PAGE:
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On national talk-show circuit, Christie promotes private-sector growth amid 2016 speculation

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Making the rounds on four different national talk shows Sunday, Gov. Chris Christie spent a lot of time deflecting questions about his future political aspirations.

"Fox News Sunday" host Chris Wallace, for starters, cut straight to the chase, using his first question to ask Christie how interested he was in running for president in 2016.

"Well, Chris, what I'm interested in doing is being the governor of New Jersey," Christie said.

That answer was a common refrain throughout the morning for Christie, who won reelection easily last week with a lopsided victory over state Sen. Barbara Buono (D-Metuchen). On several occasions on all four shows, Christie shied away from engaging in discussions on foreign policy, his ability to appeal to a national electorate and criticisms thrown his way by more conservative factions of the Republican Party.

"I'm playing in New Jersey, and that's what I care about, George," Christie told George Stephanopoulos, host of ABC's "This Week," when asked whether he thought his message would resonate in more conservative states.

And despite poll numbers pointing New Jersey voters widely disapproving of Christie's record on the economy and taxes, the governor did not hesitate in challenging the hosts to judge him on his record of private-sector job growth and corporate tax incentive reform. Christie repeatedly advertised that 143,000 new private-sector jobs were created in the last four years with the help of $2.3 billion in tax cuts.

A Rutgers-Eagleton Poll released late last month had Christie's statewide approval rating on the economy and jobs at around 42 percent and at 38 percent on taxes.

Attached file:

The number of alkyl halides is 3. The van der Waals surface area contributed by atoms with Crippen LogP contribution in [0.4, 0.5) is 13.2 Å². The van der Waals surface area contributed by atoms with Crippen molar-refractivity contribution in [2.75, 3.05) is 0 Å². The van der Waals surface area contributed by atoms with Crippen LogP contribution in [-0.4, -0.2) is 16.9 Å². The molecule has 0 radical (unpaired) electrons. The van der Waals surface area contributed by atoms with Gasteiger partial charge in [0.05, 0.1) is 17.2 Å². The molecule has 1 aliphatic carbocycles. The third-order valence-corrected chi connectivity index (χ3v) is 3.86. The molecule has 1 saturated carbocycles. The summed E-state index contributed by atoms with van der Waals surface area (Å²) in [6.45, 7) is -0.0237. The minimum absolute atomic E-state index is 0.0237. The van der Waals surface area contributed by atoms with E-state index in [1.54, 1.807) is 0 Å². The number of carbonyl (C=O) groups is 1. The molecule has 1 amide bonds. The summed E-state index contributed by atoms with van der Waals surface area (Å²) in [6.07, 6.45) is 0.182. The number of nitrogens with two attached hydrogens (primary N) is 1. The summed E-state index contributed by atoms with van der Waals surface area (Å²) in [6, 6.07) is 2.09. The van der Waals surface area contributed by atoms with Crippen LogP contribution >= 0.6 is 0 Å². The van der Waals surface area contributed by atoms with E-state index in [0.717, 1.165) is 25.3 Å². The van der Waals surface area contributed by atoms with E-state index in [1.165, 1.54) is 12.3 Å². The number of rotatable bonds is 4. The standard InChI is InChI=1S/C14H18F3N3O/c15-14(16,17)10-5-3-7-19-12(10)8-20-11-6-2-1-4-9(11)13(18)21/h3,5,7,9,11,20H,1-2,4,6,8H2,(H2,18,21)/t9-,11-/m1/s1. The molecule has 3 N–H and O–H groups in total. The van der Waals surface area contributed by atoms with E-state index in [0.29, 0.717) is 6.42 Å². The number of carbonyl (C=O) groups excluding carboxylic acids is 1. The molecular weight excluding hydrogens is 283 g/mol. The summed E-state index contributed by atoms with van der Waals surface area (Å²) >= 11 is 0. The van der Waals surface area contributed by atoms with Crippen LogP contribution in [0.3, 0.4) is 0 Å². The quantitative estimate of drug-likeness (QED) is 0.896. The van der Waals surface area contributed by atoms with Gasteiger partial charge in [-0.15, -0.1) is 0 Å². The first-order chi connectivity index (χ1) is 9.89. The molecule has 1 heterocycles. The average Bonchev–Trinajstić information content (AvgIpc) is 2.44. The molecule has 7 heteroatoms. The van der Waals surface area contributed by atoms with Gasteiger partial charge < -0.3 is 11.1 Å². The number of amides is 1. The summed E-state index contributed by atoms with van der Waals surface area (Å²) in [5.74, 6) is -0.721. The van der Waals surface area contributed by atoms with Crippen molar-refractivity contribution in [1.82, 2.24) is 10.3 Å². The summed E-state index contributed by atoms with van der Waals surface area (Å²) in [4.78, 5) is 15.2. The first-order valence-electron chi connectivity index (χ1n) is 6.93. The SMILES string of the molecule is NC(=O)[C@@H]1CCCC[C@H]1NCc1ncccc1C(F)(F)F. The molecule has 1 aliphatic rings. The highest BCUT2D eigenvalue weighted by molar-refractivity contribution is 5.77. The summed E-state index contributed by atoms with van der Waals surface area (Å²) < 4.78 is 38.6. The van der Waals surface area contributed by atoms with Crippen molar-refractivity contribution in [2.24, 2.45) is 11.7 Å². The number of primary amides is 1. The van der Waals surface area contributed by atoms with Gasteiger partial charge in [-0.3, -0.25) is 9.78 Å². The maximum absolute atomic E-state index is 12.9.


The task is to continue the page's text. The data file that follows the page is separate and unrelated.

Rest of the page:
But New Jersey still has an unemployment rate of 8.5 percent. So when asked by NBC's "Meet the Press" host David Gregory to answer to a recent Wall Street Journal editorial describing Christie's economic record as a "disappointment," Christie said the state's economy was improving but still a work in progress.

"I never said during my re-election campaign that the job was done," Christie told Gregory. "If the job was done, I wouldn't run for a second term."

In discussing policy wishes for his next four years, Christie told CBS' "Face the Nation" host Norah O'Donnell that his priorities included lowering income taxes and continuing to foster private-sector growth.

On Obamacare, Christie pointed to the system's troubled rollout as justification for opting against a state-based health exchange for New Jersey.

"Anyone who's managed anything or run anything over the course of their careers could see that this was a train wreck, and I was not going to get the people of New Jersey involved in this train wreck in that way," Christie told O'Donnell.

Unsurprisingly, Christie spent a good deal of time on each show fielding questions about his public image and the recent cover of Time magazine casting his silhouette against the headline, "The Elephant in the Room." Christie dismissed the cover as a non-issue and defended his perceived short temper in a question from Wallace.

"Listen, I'm the governor of New Jersey, and if you don't think that being governor of New Jersey tries your patience, then you haven't spent enough time in my state, Chris," Christie said.

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